Good question, isn’t it. It can seem like an overwhelming duty. If you are to preserve the family farm, the time for inaction must be over.
Are you ready to have the peace of mind that comes from preserving the family farm. If you are ready to prioritize “what will happen” when you can’t farm anymore, then this is a problem that can be solved.
Resolve to get estate planning done is the first step. However, procrastination ruins good intentions.
I get it. Who likes to talk about aging and all that come with it? Who likes to talk about death? In this regard farmers and ranchers are no different from the general population…other than having a bit more of stubborn streak than the average Joe.
It is about your legacy. It is about your family. It is about the land. It is about preserving our unique American way of life.
This was the focus of a AgriNews article titled “Estate planning can lessen grief for survivors.” This article reinforces that land is the heart and soul of any family farming and ranching business.
Estate planning is about protecting that land. And your family. And your legacy. I understand–you want to preserve the family farm and family relationships, avoid giving any more to the government than necessary, and provide peace of mind for both you and future generations, right?
Estate Planning for farmers doesn’t happen on its own. Like it or not, your legacy will be greatly defined about how (and whether) you go about taking care of this seemingly overwhelming duty.
As a rancher or farmer, you know better than anyone that planning for the future is critical. Those without a plan don’t last long. Your farm is more than just a business, it’s even more than simply a way of life — it’s your family’s legacy. If that legacy is to continue, you must act or the government (probate courts) and the banks have a plan already in place for you…and trust me, you won’t like it. Their plan destroys what you’ve spent a lifetime of blood and sweat to build.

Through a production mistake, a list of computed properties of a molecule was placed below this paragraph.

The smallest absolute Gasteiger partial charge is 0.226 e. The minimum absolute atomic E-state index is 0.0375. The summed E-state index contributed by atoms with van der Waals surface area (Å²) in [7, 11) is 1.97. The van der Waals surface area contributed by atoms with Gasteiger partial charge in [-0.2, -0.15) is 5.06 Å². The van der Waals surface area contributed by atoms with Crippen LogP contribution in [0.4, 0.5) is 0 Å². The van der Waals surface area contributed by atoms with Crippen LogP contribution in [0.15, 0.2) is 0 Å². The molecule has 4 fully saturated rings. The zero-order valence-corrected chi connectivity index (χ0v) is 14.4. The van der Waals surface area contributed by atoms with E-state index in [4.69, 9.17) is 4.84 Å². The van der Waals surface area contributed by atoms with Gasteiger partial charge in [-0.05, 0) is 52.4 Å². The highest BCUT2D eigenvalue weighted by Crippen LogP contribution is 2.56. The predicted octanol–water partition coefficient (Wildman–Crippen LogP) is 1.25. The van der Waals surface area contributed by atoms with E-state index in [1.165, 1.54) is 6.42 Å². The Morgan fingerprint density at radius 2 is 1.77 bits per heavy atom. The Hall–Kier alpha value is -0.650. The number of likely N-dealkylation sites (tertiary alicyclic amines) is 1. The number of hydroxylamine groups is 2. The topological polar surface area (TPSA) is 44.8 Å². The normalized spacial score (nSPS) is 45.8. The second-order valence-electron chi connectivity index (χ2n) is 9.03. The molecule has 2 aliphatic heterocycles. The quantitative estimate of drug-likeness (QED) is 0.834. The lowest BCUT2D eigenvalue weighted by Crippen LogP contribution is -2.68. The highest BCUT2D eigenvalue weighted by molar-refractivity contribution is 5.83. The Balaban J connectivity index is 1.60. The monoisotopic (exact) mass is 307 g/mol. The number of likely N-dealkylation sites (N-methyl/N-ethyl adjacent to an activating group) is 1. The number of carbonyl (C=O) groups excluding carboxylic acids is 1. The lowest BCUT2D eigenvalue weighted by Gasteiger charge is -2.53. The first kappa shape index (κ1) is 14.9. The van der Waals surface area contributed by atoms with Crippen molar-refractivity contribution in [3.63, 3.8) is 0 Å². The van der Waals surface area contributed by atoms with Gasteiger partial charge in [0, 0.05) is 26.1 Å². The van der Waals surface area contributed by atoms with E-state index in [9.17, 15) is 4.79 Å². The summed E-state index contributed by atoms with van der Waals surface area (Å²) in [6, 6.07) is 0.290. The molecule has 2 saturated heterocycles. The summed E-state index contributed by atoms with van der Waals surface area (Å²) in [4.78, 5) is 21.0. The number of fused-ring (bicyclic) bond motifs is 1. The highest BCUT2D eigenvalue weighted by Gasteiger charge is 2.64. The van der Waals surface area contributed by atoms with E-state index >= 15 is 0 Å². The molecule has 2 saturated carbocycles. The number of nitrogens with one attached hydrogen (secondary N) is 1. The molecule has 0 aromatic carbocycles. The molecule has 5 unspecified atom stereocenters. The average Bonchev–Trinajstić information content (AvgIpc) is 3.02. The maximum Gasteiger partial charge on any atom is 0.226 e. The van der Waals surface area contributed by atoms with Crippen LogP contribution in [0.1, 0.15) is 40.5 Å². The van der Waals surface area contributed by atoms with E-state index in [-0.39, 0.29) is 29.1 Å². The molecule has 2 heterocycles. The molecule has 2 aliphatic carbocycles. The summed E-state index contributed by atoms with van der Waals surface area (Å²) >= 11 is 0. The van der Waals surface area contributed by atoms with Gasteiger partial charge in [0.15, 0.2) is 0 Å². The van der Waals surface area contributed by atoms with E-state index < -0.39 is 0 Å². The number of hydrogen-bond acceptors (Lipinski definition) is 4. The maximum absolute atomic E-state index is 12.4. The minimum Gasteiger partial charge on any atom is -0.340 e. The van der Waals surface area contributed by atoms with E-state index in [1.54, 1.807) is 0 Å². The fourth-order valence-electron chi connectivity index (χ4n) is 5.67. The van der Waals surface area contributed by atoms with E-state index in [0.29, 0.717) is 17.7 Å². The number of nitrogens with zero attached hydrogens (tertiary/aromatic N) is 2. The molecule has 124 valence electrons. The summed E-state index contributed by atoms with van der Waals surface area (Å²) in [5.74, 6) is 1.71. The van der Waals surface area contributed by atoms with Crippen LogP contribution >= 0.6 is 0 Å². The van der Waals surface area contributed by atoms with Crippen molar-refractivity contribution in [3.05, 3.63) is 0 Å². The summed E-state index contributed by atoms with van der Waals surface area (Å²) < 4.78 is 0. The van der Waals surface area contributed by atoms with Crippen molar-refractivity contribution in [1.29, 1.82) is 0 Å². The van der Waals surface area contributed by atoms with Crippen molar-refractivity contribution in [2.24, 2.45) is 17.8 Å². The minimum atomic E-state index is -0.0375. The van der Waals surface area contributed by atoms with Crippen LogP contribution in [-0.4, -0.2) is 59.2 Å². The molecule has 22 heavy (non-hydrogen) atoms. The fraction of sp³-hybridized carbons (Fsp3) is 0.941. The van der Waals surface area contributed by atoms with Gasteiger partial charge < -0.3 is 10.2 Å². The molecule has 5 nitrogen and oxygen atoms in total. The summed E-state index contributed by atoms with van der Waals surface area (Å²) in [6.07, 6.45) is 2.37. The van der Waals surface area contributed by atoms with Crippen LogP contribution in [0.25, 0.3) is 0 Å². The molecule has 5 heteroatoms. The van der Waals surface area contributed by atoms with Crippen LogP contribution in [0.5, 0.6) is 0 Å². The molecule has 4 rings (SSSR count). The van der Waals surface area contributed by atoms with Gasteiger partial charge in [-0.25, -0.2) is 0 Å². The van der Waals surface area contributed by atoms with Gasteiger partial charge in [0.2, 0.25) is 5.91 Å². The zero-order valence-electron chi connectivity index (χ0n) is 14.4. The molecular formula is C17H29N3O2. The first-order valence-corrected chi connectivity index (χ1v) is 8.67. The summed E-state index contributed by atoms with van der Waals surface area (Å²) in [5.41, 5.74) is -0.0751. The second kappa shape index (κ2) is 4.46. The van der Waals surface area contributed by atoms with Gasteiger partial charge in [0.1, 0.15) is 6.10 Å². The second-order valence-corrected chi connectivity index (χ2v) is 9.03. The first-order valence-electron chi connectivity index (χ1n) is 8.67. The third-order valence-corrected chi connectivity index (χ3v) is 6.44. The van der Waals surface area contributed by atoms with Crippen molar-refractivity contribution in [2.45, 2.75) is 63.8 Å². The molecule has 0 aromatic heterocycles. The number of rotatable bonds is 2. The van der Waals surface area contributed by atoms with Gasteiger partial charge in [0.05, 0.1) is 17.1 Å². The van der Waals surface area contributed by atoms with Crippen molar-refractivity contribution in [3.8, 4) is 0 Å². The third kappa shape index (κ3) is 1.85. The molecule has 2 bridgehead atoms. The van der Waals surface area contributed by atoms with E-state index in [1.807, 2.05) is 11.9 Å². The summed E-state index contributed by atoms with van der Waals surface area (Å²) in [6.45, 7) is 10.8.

An up-to-date and complete estate plan that is mindful of farm succession (both management and ownership) is necessary if your dream of your grandchildren one day walking the land with their children, and taking the same satisfaction of knowing what they do every day is a vital part of our evermore unique American way of life.
You’ve seen the mess that happens when there is no plan in place. I’ve seen it myself both in my family and in my law practice. When planning for the certainty of uncertainty does not happen, the devastation has a rippling effect over generations. Hell, you may have even benefited from your neighbor’s lack of planning when their family was forced to sell in less than ideal circumstances. Do you want Big Ag and their stockholders owning the land you’ve care for?
I bet I know the answers to these questions. These issues and problems won’t fix themselves. How to preserve the family farm doesn’t happen by chance. A rain dance never brought the rain and “thinking” about estate planning never got it done. So, if you know you’ve got a problem worth fixing, if you have a legacy to protect and a spouse, kids and grandkids counting on you, what do you do and who can you trust?
First, decide it’s worth fixing and something you are going to stop putting off. Preserving the family farm has immeasurable value. Whether your early into building your farm, knee deep in your prime or slowing down, the need to get this done is the same because we all know tomorrow is not promised.
This is not a do-it-yourself project. This is not about filling is some blanks on a form over the internet. The stakes are too high. You need an attorney committed to your goals and understanding of your way of life. The old way of thinking was that estate planning was a one-time thing that you could forget about once you signed the Will. That never was a good idea and simply in not what is in anyone’s best interest. You need to have an attorney that will help you plan, but also (and most importantly) be there when you need them the most.
So, ask others who they have used? Look for someone local, if possible. Ask you accountant? Ask someone you trust? Maybe you meet with a couple different attorney, too.
Or maybe, give us a call and get this done right.